Found backpack reunites family with late son
by Shane Miller
Mar 06, 2018 | 5922 views | 0 0 comments | 75 75 recommendations | email to a friend | print
Paul DiBenedetto stands in the spot where the backpack was found.
Paul DiBenedetto stands in the spot where the backpack was found.
A backpack found in a Colonial-era cemetery in Bayside helped connect a Midwest family with the final days of their brother and son.

Back in early November, Paul DiBenedetto was cleaning Lawrence Cemetery in preparation for a biannual tour he was scheduled to give later that day, when he noticed a backpack sitting next to one of the gravestones.

It immediately caught the attention of the president of the Bayside Historical Society, as the cemetery is locked at all times and surrounded by a tall cast-iron fence.

Inside, DiBenedetto found the items a traveler might carry with them: extra clothes, flashlight, a wallet and passport.

He also found a small book filled with domestic and international phone numbers, so DiBenedetto picked one at random and dialed. On the other end was the brother of the backpack’s owner, who DiBenedetto calls “George” to protect the privacy of the family.

“I could have picked anyone of the numbers in that book, and the first one I call turns out to be his brother,” he said.

What his brother told DiBenedetto, though, was tragic. George suffered from depression his entire life, and had spent the last year trying to find inner peace.

He spent a year in an ashram in India, four months at a retreat in Portugal, and prior to making his way to Bayside, four days in the mountains out west with a Native American tribe.

Approximately one month before DiBenedetto found his backpack, George had committed suicide.

The brother told DiBenedetto that George was planning on returning home to his family, and thinks maybe he was making his way from JFK to LaGuardia for a flight home.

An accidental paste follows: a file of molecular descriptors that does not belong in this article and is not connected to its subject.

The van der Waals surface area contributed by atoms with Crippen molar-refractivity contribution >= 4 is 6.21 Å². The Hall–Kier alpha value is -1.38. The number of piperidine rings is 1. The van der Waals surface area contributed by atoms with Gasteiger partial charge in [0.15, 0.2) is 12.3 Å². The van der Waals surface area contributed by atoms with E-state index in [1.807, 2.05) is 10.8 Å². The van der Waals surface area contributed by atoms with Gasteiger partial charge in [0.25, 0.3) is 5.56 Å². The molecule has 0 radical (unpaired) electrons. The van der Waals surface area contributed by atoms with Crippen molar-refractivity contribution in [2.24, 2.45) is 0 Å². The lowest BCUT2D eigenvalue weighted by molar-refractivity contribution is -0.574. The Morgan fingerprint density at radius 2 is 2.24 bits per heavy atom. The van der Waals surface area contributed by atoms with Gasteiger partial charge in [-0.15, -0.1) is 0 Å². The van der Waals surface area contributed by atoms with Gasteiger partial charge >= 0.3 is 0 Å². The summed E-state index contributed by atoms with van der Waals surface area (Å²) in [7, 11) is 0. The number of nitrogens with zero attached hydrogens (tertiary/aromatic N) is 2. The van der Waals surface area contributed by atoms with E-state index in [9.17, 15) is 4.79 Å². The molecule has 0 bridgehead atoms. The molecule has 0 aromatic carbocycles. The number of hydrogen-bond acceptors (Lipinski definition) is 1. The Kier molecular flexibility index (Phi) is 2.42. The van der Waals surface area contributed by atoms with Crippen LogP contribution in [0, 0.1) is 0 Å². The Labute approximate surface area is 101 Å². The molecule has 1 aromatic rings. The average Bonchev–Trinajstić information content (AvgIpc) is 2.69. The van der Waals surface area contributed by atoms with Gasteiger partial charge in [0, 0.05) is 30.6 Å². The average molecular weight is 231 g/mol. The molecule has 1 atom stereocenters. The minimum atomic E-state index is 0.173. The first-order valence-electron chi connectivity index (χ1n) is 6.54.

He was staying at the nearby Anchor Inn on Northern Boulevard, and may have visited a Buddhist temple in Flushing during his time in Queens.

“His brother said that he seemed happy when he spoke to him and that he was looking forward to coming home,” DiBenedetto said.

Interestingly, the backpack was left next to the grave of Lawrence Moccasin, a member of the local Matinecock tribe and the only non-white person buried in the cemetery.

Lawrence Moccasin, who died in 1851, was a servant of Judge Effingham Lawrence. Whether the bag was left there intentionally by George as some sort of spiritual connection or by chance will likely never be known.

“It will probably always be a mystery,” said DiBenedetto.

After speaking with George’s brother, DiBenedetto mailed the backpack to his family, but that wouldn’t be the end of the story. In early February, George’s younger brother and mother visited Bayside and stopped by Lawrence Cemetery to retrace the final days of their loved one.

“I don’t think you ever get over losing someone like that,” DiBenedetto said, “but I think there was a little bit of closure to come and see where he spent the last days of his life.”

Lawrence Cemetery is on 216th Street, nestled between the Long Island Railroad and 42nd Avenue. It is the final resting place of 42 members of the Lawrence family and their heirs.

It is part of an estate that was originally granted by Governor Willem Keift of New Amsterdam to John Lawrence in 1645.

Some of the notable people buried there include Cornelius Van Wyck Lawrence, who in 1834 become the first popularly elected mayor of New York City; Colonel Frederick Newbold Lawrence, who served in the Civil War and was later president of the New York Stock Exchange; and Mary Nicolls Lawrence, the second wife of Mayor Andrew H. Mickle.

The cemetery was granted landmark status by the city's Landmarks Preservation Commission in 1967, the same year the historical society began caring for it.

“I like to remind people that this is the last piece of Colonial Bayside that still exists,” DiBenedetto said.
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